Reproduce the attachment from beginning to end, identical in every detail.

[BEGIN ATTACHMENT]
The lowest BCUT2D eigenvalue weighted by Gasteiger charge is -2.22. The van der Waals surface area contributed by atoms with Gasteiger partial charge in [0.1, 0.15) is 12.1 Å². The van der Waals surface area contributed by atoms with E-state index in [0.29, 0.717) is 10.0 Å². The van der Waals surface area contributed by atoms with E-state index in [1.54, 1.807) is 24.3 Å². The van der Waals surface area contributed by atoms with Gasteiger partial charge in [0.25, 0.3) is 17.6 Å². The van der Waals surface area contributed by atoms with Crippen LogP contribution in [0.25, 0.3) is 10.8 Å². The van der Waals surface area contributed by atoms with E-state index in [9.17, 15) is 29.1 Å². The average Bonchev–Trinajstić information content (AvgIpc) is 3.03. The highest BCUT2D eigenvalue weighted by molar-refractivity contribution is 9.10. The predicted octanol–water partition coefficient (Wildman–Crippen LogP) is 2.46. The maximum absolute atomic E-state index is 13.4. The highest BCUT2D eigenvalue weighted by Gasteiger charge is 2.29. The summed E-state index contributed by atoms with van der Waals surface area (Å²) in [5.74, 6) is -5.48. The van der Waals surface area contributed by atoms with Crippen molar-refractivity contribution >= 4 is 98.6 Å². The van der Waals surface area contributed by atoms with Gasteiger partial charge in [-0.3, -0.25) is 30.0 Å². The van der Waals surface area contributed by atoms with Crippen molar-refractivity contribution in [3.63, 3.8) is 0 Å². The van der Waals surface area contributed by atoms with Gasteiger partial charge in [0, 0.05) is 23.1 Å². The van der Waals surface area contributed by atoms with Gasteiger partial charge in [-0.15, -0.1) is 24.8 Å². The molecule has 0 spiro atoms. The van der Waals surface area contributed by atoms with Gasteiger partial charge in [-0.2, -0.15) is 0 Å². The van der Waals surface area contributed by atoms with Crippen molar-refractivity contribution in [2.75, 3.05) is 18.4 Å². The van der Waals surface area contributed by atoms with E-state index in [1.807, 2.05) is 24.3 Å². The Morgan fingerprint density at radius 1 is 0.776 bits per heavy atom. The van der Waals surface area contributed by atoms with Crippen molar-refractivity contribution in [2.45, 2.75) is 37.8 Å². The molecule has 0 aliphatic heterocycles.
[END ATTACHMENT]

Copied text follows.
The lowest BCUT2D eigenvalue weighted by Gasteiger charge is -2.22. The van der Waals surface area contributed by atoms with Gasteiger partial charge in [0.1, 0.15) is 12.1 Å². The van der Waals surface area contributed by atoms with E-state index in [0.29, 0.717) is 10.0 Å². The van der Waals surface area contributed by atoms with E-state index in [1.54, 1.807) is 24.3 Å². The van der Waals surface area contributed by atoms with Gasteiger partial charge in [0.25, 0.3) is 17.6 Å². The van der Waals surface area contributed by atoms with Crippen LogP contribution in [0.25, 0.3) is 10.8 Å². The van der Waals surface area contributed by atoms with E-state index in [9.17, 15) is 29.1 Å². The average Bonchev–Trinajstić information content (AvgIpc) is 3.03. The highest BCUT2D eigenvalue weighted by molar-refractivity contribution is 9.10. The predicted octanol–water partition coefficient (Wildman–Crippen LogP) is 2.46. The maximum absolute atomic E-state index is 13.4. The highest BCUT2D eigenvalue weighted by Gasteiger charge is 2.29. The summed E-state index contributed by atoms with van der Waals surface area (Å²) in [5.74, 6) is -5.48. The van der Waals surface area contributed by atoms with Crippen molar-refractivity contribution >= 4 is 98.6 Å². The van der Waals surface area contributed by atoms with Gasteiger partial charge in [-0.3, -0.25) is 30.0 Å². The van der Waals surface area contributed by atoms with Crippen molar-refractivity contribution in [3.63, 3.8) is 0 Å². The van der Waals surface area contributed by atoms with Gasteiger partial charge in [0, 0.05) is 23.1 Å². The van der Waals surface area contributed by atoms with Gasteiger partial charge in [-0.15, -0.1) is 24.8 Å². The molecule has 0 spiro atoms. The van der Waals surface area contributed by atoms with Gasteiger partial charge in [-0.2, -0.15) is 0 Å². The van der Waals surface area contributed by atoms with Crippen molar-refractivity contribution in [2.75, 3.05) is 18.4 Å². The van der Waals surface area contributed by atoms with E-state index in [1.807, 2.05) is 24.3 Å². The Morgan fingerprint density at radius 1 is 0.776 bits per heavy atom. The van der Waals surface area contributed by atoms with Crippen molar-refractivity contribution in [2.45, 2.75) is 37.8 Å². The molecule has 0 aliphatic heterocycles.